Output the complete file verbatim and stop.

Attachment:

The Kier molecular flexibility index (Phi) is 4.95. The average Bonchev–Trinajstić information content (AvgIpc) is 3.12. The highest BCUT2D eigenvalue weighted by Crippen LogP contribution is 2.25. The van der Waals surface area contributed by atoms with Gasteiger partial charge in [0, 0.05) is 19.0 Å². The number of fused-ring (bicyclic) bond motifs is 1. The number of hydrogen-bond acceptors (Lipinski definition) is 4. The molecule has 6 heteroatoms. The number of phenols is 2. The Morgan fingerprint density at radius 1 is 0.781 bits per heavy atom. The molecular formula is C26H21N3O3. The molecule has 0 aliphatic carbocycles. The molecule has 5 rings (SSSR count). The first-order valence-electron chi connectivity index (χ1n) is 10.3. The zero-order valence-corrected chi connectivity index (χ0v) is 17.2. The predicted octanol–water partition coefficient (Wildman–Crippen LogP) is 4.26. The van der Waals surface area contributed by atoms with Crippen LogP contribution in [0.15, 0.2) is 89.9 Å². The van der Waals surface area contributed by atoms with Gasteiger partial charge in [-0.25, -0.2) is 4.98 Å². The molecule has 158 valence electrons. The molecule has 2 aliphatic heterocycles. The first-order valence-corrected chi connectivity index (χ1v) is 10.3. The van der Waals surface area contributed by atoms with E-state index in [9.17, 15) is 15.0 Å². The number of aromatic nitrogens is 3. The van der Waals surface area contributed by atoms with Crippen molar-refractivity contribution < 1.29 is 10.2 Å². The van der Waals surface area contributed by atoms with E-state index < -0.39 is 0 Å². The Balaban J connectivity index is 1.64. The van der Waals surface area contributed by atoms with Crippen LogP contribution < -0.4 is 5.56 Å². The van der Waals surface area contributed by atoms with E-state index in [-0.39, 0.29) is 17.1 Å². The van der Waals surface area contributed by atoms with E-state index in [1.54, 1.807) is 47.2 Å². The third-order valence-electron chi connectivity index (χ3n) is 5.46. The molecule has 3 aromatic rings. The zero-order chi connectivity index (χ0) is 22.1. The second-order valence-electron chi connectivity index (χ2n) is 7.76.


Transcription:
The Kier molecular flexibility index (Phi) is 4.95. The average Bonchev–Trinajstić information content (AvgIpc) is 3.12. The highest BCUT2D eigenvalue weighted by Crippen LogP contribution is 2.25. The van der Waals surface area contributed by atoms with Gasteiger partial charge in [0, 0.05) is 19.0 Å². The number of fused-ring (bicyclic) bond motifs is 1. The number of hydrogen-bond acceptors (Lipinski definition) is 4. The molecule has 6 heteroatoms. The number of phenols is 2. The Morgan fingerprint density at radius 1 is 0.781 bits per heavy atom. The molecular formula is C26H21N3O3. The molecule has 0 aliphatic carbocycles. The molecule has 5 rings (SSSR count). The first-order valence-electron chi connectivity index (χ1n) is 10.3. The zero-order valence-corrected chi connectivity index (χ0v) is 17.2. The predicted octanol–water partition coefficient (Wildman–Crippen LogP) is 4.26. The van der Waals surface area contributed by atoms with Crippen LogP contribution in [0.15, 0.2) is 89.9 Å². The van der Waals surface area contributed by atoms with Gasteiger partial charge in [-0.25, -0.2) is 4.98 Å². The molecule has 158 valence electrons. The molecule has 2 aliphatic heterocycles. The first-order valence-corrected chi connectivity index (χ1v) is 10.3. The van der Waals surface area contributed by atoms with E-state index in [9.17, 15) is 15.0 Å². The number of aromatic nitrogens is 3. The van der Waals surface area contributed by atoms with Crippen molar-refractivity contribution < 1.29 is 10.2 Å². The van der Waals surface area contributed by atoms with E-state index < -0.39 is 0 Å². The Balaban J connectivity index is 1.64. The van der Waals surface area contributed by atoms with Crippen LogP contribution < -0.4 is 5.56 Å². The van der Waals surface area contributed by atoms with E-state index in [-0.39, 0.29) is 17.1 Å². The van der Waals surface area contributed by atoms with E-state index in [1.54, 1.807) is 47.2 Å². The third-order valence-electron chi connectivity index (χ3n) is 5.46. The molecule has 3 aromatic rings. The zero-order chi connectivity index (χ0) is 22.1. The second-order valence-electron chi connectivity index (χ2n) is 7.76.